Course Contents 
Signal processing plays a major role in many applications, like consumer electronics (mp3 player, mobile telephony, CD player, (HD)TV), radar and medical applications.
In this course we will discuss fundamental signal processing principles, methods and algorithms. The course consists of two parts: Part I: Stochastic Processes (given in Q1) and Part II: Digital Signal Processing (given in Q2).
The first part of the course introduces the concept of stochastic models and random processes, while the second part of the course focusses on deterministic signal processing. The stochastic models are used for describing systems and signals that are not deterministic. In fact, no single system or signal is deterministic in practice. For that reason the theory of stochastics and random processes should be considered as a useful extension of known approaches for describing and modeling systems and signals encountered in engineering practices.
Stochastic models will be developed on the basis of probability theory. Probability theory describes the behavior of certain phenomena in terms of how likely it is that certain values will occur. Central features of the models will be discussed are random variables, probability density functions, and the expected value operator. In describing random processes and signals, the correlation function and conditional probabilities play a central role. The part on deterministic signal processing will cover the representations of signals and systems in time, frequency (Fourier) en Zdomains and the foundations of mathematical models for signal analysis and processing based on these representations.
The course addresses the following subjects: 1. Refresher random variables. Matlab exercise on estimation of PDF, expected value and variance. 2. Refresher correlation. Calculating with correlation functions. 3. Random processes, correlation function, stationarity, wide sense stationarity, estimation of correlation function (Matlab exercise). 4. Random signal processing, power spectral density function, white noise. 5. AR processes, linear prediction: theory and Matlab exercise. 6. Markov chains. 7. Refresher (discretetime) signals and systems. 8. Ztransform. 9. Fourier transforms. 10. Sampling and reconstruction of signals.

Study Goals 
1. Probability Theory  Conditional) probabilities, the law of total probability, and Bayes’ rule.  Solve probability problems that require the use of axioms of probability.
2. Definition and Description of Random Variables and Processes PDF, PMF, CDF, Covariance, Correlation Determine if a given PDF, PMF, CDF, variance, (auto/cross)correlation(function), (auto/cross)covariance(function), power spectral density complies with (theoretical and analytical) requirements.  Convert the description of a probabilistic problem into a probabilistic model using PDF, PMF, or CDF.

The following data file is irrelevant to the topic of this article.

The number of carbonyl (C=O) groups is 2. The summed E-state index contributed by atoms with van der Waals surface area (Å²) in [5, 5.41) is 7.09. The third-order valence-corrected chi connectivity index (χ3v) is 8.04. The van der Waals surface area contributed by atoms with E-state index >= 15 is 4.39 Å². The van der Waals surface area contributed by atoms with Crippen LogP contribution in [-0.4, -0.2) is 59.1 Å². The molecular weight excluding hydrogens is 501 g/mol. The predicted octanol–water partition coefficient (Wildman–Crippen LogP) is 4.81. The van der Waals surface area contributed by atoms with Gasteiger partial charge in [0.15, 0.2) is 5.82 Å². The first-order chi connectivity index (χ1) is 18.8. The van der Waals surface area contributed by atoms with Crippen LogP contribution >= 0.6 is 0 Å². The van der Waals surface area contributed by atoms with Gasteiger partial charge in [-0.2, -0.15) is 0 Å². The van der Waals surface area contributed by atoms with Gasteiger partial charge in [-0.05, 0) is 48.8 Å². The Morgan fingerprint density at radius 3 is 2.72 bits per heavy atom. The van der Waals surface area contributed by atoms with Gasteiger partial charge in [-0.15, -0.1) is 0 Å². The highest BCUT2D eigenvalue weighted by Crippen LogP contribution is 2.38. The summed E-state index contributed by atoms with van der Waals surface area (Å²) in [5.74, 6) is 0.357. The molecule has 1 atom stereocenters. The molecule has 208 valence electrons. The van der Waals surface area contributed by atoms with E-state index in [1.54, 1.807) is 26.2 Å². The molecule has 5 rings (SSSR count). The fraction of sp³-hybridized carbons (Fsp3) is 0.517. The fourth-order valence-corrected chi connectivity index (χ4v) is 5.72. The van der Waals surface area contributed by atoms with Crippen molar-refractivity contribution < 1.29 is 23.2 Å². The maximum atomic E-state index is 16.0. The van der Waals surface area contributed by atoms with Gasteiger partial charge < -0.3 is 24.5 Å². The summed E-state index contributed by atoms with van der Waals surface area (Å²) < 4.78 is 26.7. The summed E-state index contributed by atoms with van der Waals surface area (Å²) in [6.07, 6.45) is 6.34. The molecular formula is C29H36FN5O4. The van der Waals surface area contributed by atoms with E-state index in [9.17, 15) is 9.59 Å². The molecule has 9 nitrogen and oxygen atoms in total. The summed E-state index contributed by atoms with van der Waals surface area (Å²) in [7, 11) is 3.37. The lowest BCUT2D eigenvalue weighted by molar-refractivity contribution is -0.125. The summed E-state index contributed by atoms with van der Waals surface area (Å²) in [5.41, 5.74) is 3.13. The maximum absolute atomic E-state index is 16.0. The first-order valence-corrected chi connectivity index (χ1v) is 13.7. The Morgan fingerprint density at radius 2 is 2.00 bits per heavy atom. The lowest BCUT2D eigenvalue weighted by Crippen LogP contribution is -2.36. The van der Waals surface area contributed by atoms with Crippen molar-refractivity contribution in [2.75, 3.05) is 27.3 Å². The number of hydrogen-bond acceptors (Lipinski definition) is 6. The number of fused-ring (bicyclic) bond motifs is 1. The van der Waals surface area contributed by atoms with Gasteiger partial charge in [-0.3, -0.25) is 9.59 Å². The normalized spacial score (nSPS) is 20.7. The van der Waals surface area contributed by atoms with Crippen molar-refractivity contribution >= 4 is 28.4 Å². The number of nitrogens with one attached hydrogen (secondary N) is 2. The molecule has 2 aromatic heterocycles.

3. PDF/PMF and Expected Value Calculate the various forms of expected value of (combinations of) random variables and random processes  For a given (amplitude continuous/discrete and time continuous/discrete) probability model calculate the following probabilistic (marginal, joint and conditional) characterizations: PDF, PMF, CDF, probability of an event, expected value, variance, covariance, correlation, correlation coefficient, auto/crosscorrelation function, auto/crosscovariance function, (cross) power spectral density.  Calculate the PDF, PMF, expected value and variance of a derived random variable.
4. Properties of Random Processes  Independence, orthogonality, uncorrelated, whiteness, IID Determine if random variables/processes have the following properties: independent, orthogonal, uncorrelated, white, Poisson, Gaussian, Bernoulli, Markov, IID, stationary, WSS, ergodic.  Calculate the expected value, variance, auto/crosscorrelation(function), auto/crosscovariance(function), power spectral density of a linear combination of random variables and of a linearly filtered (WSS, amplitude discrete/continuous, time discrete/continuous) random process.
5. Large NumbersCentral limit theorem, law of large numbers  Solve problems that require the use of the central limit theorem in an engineering context  Explain the law of the large numbers in an engineering context.
6. Statistical Estimators  Estimated mean, variance, and correlation function  Given a set of outcomes, sample functions or realizations, calculate estimators for expected value, variance, and (auto)correlation function.
7. Application to Engineering Problems and Simulations  Select and translate a simple electrical engineering or computer science problem into mathematical probability model. The emphasis is on problems in signal and image processing, telecommunication, and media and knowledge technology. The class of probability models encompasses the following random variables/processes: Bernoulli, exponential, binomial, Poisson, Gaussian, uniform.  Justify and reflect on the approach taken in calculating or simulating (MatLab) the following probabilistic properties: PDF, PMF, expected value, variance, autocorrelation function, autocovariance function.
8. Signals and Systems  Signal representation, linear time invariant (LTI) systems, impulse response, convolution, causality, difference equations, recursive and nonrecursive systems, stability.
9. Ztransform  Properties of Ztransform, region of convergence, rational transfer functions, inverse Ztransform, system analysis in the Zdomain, poles, zeros, stability.
10. Fourier Transforms  Fourier series, continuoustime Fourier transform, discretetime Fourier transform, discrete Fourier transform, Fast Fourier transform (FFT), properties of Fourier transforms, frequencydomain characterization of LTI sytems.
11. Sampling and Reconstruction of Signals  sampling theorem, sampling frequency, aliasing, folding, interpolation, D/A and A/D conversion.